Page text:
Register For Our Mailing List

Register to receive our free weekly newsletter including editorials.

Home / 95

The terms they are a-changin’

Come gather 'round people

Wherever you roam

And admit that the waters

Around you have grown

And accept it that soon

You'll be drenched to the bone.

If your time to you

Is worth savin'

Then you better start swimmin'

Or you'll sink like a stone

For the times they are a-changin'.

(From Bob Dylan’s The Times They Are A-Changin’)

The cash rate is heading for 2%, and term deposit rates are next to fall, yet term deposits and cash accounts are still the mainstay of most personal investment portfolios, including about 30% of the assets of SMSFs. Cuffelinks has previously written about alternatives to term deposits (‘Where to now for term deposit investors?’) and how some risks were not well understood (‘Term deposit investors did not understand the risk’). With rates falling and major changes to the terms and conditions of term deposits, investors need to rethink their rollover strategies. As Dylan says, “You better start swimmin’ or you’ll sink like a stone.”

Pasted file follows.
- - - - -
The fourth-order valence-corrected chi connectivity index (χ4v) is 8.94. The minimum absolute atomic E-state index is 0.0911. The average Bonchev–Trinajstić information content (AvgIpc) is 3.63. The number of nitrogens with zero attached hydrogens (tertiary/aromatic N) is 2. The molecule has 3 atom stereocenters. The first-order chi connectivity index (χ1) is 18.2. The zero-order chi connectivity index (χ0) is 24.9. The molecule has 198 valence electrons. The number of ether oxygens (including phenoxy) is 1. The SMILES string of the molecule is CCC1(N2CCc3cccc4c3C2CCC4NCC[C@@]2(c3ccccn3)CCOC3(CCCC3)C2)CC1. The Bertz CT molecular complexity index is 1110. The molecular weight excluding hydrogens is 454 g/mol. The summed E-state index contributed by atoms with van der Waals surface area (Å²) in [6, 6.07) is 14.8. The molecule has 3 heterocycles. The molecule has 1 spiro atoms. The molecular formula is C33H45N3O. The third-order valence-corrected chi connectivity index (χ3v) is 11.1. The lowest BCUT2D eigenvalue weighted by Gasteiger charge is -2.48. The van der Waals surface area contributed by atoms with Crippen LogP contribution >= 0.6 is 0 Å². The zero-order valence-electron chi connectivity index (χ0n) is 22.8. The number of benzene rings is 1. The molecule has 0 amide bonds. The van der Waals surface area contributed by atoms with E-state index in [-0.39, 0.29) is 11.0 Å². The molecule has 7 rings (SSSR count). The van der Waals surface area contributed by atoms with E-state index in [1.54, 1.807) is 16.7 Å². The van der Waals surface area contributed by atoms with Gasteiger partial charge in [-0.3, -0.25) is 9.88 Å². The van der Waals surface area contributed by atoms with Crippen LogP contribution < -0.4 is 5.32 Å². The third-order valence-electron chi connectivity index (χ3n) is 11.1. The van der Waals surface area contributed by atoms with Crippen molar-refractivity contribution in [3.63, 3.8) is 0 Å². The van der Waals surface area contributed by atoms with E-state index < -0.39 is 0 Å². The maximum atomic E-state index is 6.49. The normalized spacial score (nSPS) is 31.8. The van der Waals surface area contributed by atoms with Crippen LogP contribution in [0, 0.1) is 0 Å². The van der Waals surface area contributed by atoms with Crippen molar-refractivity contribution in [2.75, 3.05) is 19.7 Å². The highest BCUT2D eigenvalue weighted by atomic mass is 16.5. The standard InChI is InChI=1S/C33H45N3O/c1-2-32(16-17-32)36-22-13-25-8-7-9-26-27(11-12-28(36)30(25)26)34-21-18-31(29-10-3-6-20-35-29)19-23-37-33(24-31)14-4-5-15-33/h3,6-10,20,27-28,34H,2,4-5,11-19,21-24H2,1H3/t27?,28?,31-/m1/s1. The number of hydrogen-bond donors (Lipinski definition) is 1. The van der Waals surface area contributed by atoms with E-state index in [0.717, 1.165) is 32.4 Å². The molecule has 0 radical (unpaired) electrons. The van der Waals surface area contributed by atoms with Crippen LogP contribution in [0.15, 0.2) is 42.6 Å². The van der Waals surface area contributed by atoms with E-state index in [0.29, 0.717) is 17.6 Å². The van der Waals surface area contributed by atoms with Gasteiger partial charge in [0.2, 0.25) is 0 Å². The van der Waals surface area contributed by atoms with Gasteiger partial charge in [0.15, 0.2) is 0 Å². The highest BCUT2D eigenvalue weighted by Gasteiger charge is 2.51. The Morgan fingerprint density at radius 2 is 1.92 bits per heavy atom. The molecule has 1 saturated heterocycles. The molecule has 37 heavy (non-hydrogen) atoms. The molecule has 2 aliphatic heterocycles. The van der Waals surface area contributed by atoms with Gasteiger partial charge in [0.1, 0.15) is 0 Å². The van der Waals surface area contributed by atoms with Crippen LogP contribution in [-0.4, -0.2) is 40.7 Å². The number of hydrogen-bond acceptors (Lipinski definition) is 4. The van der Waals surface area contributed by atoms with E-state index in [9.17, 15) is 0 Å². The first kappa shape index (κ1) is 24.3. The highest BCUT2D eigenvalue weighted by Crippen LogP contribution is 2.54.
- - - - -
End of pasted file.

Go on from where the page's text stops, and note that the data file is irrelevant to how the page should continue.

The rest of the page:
The power of ‘retail inertia’

Back in the good old days, before political correctness, banks used to describe the willingness of customers to accept almost whatever was offered to them on term deposit rollovers as ‘retail inertia’. Banks could have a term deposit special at 5% and rollover similar deposits at 4% and the vast majority of customers accepted the lower rate. Retail inertia is still used by the banks today, even if it’s not called that. Check what it says on a typical term deposit rollover letter:

“If you have a special rate, that rate will generally apply for a single term. Standard term deposit rates may apply for subsequent terms.”

Which is bankspeak for: “You’ll receive a lower standard rate unless you ask for a special one.”

Why do banks offer special bonus rates for the first four months on some at-call deposits? At the end of the four months, customers fall to the ‘standard’ rate, and most don’t leave. A 0.3% bonus for 4 months is only equal to 0.1% per annum, an immaterial cost for gathering genuine retail deposits. It’s the same with credit cards and the ‘six months interest free’ for switching banks. They hope customers can’t be bothered changing again.